Overview of the Lithuanian approach
Lithuania undertakes a number of activities which feed into skills anticipation and forecasting. In 1999 a project, financed by the European Training Foundation conducted with the assistance of experts from Ireland, developed a methodology for undertaking sectoral studies. Subsequently, an analysis of skills supply and demand across 10 sectors of the economy was regularly undertaken until 2008. The sector based approach has recently been superseded by the development of a more comprehensive means of skills anticipation with the development of the NHRM system. (1)
Short-term employment forecasting has been in place since 1995 and is undertaken by the Labour Exchange (the PES). It provides an employment forecast for the year ahead. It is based on an analysis of economic and demographic indicators and data from employer surveys. It is used to provide vocational guidance to jobseekers and to determine vocational training needs. Its results are used to produce The Barometer of Employment Opportunities that provides, amongst other things, the top 10 occupations most in demand in the labour market.
There have been new developments in skills anticipation: The Ministry of Education and Science and the Ministry of Economy launched an initiative entitled The map of competence demand. The underlying idea was to oblige employers to provide information about the skills composition of the occupations in which their employees worked using the country’s occupational classification, and to compare these data with those available on the supply of qualifications. In this way a better understanding of the match between qualifications attained and jobs filled can be obtained. Data collection started in 2013. The State Social Insurance Fund (SODRA) board is responsible for data collection from companies.
In addition to the above, the project Human resources demand forecasting and links between qualifications and occupations monitoring system development also commenced in 2013. Commissioned by the Ministry of Economy and funded by the European Social Fund (ESF) for two years, the project sought to investigate how skills forecasting is undertaken in other countries with view to implementing a forecasting model for Lithuania.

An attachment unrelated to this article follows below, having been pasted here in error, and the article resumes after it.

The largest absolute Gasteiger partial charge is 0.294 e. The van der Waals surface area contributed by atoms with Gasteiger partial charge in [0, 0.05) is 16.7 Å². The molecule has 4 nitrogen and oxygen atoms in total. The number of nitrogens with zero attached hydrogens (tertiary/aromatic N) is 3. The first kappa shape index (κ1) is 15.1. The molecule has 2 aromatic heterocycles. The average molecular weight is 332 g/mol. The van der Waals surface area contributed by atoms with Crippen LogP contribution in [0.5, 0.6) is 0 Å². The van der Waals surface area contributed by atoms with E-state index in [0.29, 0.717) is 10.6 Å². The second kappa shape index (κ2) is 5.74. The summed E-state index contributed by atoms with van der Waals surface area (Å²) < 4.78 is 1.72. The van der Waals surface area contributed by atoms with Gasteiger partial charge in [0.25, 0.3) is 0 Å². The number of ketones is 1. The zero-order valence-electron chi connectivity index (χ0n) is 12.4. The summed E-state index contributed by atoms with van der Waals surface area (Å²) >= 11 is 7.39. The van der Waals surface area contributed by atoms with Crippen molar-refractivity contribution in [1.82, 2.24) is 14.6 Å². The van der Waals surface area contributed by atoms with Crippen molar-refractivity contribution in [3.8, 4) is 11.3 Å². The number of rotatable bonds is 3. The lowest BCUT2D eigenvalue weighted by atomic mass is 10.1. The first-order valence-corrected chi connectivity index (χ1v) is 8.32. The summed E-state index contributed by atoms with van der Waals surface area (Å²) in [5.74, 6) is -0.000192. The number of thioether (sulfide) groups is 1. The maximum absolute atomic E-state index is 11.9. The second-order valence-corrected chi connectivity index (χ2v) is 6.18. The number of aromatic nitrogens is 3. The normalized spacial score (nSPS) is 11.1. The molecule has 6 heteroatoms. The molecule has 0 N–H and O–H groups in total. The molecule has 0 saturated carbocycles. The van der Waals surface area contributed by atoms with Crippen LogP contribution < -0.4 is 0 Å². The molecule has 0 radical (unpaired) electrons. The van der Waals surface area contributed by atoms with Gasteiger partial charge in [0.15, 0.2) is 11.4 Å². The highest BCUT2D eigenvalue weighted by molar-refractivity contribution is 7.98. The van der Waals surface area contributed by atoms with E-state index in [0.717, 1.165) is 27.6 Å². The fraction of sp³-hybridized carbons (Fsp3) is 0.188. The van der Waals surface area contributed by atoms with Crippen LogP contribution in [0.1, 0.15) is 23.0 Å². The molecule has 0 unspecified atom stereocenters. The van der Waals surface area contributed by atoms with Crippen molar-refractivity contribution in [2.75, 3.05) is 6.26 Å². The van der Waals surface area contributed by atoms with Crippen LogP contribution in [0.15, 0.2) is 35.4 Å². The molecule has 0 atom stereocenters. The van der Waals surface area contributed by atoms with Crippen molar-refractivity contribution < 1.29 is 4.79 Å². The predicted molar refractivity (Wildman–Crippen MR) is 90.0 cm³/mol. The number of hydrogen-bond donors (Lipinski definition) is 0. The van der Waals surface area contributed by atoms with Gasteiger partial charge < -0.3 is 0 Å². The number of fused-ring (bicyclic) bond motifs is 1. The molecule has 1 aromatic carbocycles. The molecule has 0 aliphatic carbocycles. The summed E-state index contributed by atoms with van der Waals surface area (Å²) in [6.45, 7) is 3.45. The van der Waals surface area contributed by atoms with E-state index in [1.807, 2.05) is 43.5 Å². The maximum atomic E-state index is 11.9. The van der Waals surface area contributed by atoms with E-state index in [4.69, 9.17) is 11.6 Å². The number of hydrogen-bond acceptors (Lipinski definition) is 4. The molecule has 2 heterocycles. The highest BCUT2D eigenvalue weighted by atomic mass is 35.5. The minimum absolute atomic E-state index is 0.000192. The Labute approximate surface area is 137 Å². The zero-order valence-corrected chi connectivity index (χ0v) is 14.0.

In February 2016 the Government provided the legal basis for the creation of national skills monitoring processes, the NHRM. The NHRM will provide a comprehensive process for assessing current and future demand and supply of skills.
Over time, skills anticipation in Lithuania has provided a greater role for stakeholders to contribute information and opinion on skills mismatches. The process has also sought to engage with higher education and vocational education and training (VET) institutions more in order for the education system to better adapt to current and future skills needs.
Skills anticipation in Lithuania aims to improve knowledge of current and future skills demand and supply, and thereby reduce skills mismatch in the labour market. Improved knowledge of developments in the supply of, and demand for, skills is sought to enable firms, individuals and educational institutions to make evidence-based decisions regarding investing in skills.
Aside from the establishment of the relevant agencies, Lithuania does not have a structured regulatory framework for skills anticipation. Steps are being taken to enhance the regulatory framework with legislation defining the role of the social partners in skills anticipation (see section “The role of stakeholders”). As noted above, the government has recently started the process of developing national skills/human resource monitoring processes with the NHRM. It has provided the legal basis for, amongst other things, the continuous data collection and analysis to allow the education sector to make evidence-based decisions in assessing current and future skills demand.